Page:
Russians’ income has fallen 4.9% this year by contrast with last year due to the economic crisis. The fall in purchasing power has also reduced manufacturing and construction.
Welcome to our column, Russia Update, where we will be closely following day-to-day developments in Russia, including the Russian government’s foreign and domestic policies.
The previous issue is here.
Russia This Week
– âI Was on Active Dutyâ: Interview with Captured GRU Officer Aleksandrov
– Meet The Russian Fighters Building A Base Between Mariupol And Donetsk
– ‘There Was No Buk in Our Field’
– With Cash and Conspiracy Theories, Russian Orthodox Philanthropist Malofeyev is Useful to the Kremlin
In a piece titled “The Greatest Political Show,” Aleksandr Panov of the Russian independent news site Novaya Gazeta analyzed President Vladimir Putin’s speech at the UN yesterday, September 28, and his subsequent meeting with US President Barack Obama.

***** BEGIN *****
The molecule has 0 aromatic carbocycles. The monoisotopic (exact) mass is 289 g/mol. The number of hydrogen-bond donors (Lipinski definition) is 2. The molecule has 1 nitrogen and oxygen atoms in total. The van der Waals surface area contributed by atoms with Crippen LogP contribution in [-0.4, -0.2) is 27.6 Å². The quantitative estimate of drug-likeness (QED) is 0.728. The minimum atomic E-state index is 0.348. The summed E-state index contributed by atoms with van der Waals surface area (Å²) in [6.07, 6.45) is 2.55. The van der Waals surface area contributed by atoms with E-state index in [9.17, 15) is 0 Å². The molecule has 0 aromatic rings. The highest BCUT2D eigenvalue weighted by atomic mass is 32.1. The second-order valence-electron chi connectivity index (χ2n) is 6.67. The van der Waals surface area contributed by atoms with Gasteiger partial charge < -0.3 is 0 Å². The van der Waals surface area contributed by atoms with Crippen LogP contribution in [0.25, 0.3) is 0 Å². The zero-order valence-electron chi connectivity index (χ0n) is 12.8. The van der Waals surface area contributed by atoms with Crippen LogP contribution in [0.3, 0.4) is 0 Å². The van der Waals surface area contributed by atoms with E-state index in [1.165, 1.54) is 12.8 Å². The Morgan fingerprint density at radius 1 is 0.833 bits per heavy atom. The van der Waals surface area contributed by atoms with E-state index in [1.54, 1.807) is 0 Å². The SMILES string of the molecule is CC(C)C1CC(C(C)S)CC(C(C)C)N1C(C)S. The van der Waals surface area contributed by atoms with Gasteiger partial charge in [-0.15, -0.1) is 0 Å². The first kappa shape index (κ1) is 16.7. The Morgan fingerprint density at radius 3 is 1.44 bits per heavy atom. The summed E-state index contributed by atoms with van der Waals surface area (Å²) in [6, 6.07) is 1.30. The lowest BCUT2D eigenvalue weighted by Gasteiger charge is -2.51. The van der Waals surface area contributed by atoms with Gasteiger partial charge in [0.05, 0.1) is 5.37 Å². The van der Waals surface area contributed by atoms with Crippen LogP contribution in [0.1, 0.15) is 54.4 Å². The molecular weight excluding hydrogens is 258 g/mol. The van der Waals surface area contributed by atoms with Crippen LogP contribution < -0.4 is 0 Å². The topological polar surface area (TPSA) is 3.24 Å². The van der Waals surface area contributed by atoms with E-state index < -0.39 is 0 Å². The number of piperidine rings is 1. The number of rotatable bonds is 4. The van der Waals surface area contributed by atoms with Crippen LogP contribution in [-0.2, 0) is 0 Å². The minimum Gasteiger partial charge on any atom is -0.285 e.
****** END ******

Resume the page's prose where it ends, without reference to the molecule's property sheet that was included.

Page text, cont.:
He noted that Russia’s increased presence in Syria likely helped Putin to
get the meeting. Curiously, there were conflicting reports about
whether it was the US or Russia that made the overture for the meeting.
White House press secretary Josh Earnest said Russia was “desperate” to get the meeting. Yury Ushakov, aide to Putin denied the claim and said it was the
Obama Administration sending the offers for a meeting.
secretary Dmitry Peskov said Putin would speak on Syria, and only get to
Ukraine “if there was time.” Meanwhile, the US said the main topic was
Ukraine and fulfilling the Minsk agreement and “there will be time for
this.” Then later the White House said Syria would be the priority.
of State John Kerry said on the eve of the meeting and reiterated later that the forces